However, industry pros face a challenge using Facebook, in that it raises regulatory and legal concerns regarding the reporting of adverse events. Therefore, many pharma and health companies focus Facebook efforts on patient support and useful products instead of product promotion, says Sarah Morgan, director of client services at MCS Public Relations.
Morgan notes that Vistakon's Acuminder application, a Facebook reminder for people who wear contact lenses, is an example of a useful and properly orchestrated effort.
However, Facebook is not suitable for efforts for treatments of “embarrassing” conditions, because health is usually too personal to share with online friends, Morgan adds. Nor is it a place for healthcare companies to create a foothold in social media just because of its popularity.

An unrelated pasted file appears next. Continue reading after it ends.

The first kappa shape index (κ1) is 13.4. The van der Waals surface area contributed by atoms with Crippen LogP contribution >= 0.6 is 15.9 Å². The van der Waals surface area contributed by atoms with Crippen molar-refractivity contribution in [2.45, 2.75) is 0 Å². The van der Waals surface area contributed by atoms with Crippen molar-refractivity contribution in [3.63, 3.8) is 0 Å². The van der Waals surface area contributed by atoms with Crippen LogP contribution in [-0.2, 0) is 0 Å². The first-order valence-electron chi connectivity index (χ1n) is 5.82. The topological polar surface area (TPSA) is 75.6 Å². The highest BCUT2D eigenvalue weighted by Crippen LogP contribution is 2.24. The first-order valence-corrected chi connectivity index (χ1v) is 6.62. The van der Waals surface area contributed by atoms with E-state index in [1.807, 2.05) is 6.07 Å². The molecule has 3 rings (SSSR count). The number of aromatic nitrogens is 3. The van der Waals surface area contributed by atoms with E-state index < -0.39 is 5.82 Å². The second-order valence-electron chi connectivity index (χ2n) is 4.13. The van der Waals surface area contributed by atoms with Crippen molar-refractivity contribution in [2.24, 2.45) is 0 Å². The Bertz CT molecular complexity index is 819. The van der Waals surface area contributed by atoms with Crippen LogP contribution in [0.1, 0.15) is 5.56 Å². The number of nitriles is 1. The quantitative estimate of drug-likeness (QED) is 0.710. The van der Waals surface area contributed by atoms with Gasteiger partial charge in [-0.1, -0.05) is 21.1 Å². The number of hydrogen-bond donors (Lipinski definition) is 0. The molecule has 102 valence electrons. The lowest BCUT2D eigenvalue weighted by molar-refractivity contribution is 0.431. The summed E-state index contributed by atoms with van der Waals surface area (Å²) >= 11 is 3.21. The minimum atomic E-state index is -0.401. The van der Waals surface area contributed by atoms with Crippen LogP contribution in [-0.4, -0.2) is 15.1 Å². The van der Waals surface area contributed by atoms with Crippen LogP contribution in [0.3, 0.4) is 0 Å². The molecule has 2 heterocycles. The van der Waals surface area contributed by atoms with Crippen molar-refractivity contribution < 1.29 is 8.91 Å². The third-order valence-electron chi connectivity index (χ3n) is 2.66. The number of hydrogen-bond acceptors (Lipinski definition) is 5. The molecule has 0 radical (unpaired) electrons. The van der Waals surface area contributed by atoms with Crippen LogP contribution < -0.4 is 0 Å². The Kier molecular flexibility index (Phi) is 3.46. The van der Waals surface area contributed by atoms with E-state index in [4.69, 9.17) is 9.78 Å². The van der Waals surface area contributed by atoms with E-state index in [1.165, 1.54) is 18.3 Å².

“You have to ask, ‘Is there a strategic reason?'” says Peter Pitts, SVP and director of global health affairs at MS&L. “‘Is this an appropriate, robust tactic in our strategy?'”
To use Facebook, companies can build patient support groups without actually promoting the drugs and treatments that they sell. However, both Morgan and Pitts note that Facebook does not have a one-size-fits-all approach.
Matt Hicks, corporate communications spokesman for Facebook, says that what makes his company's platform complicated is that businesses cannot control members once they launch a page. However, Facebook does allow companies to remove its “Wall” and “Discussion Board” features to better monitor conversations, he adds. n
- Facebook efforts should reflect the company and its overall strategy
- Campaigns must be useful for users, but still maintain regulatory compliance
- Certain “embarrassing” health conditions are not a fit for Facebook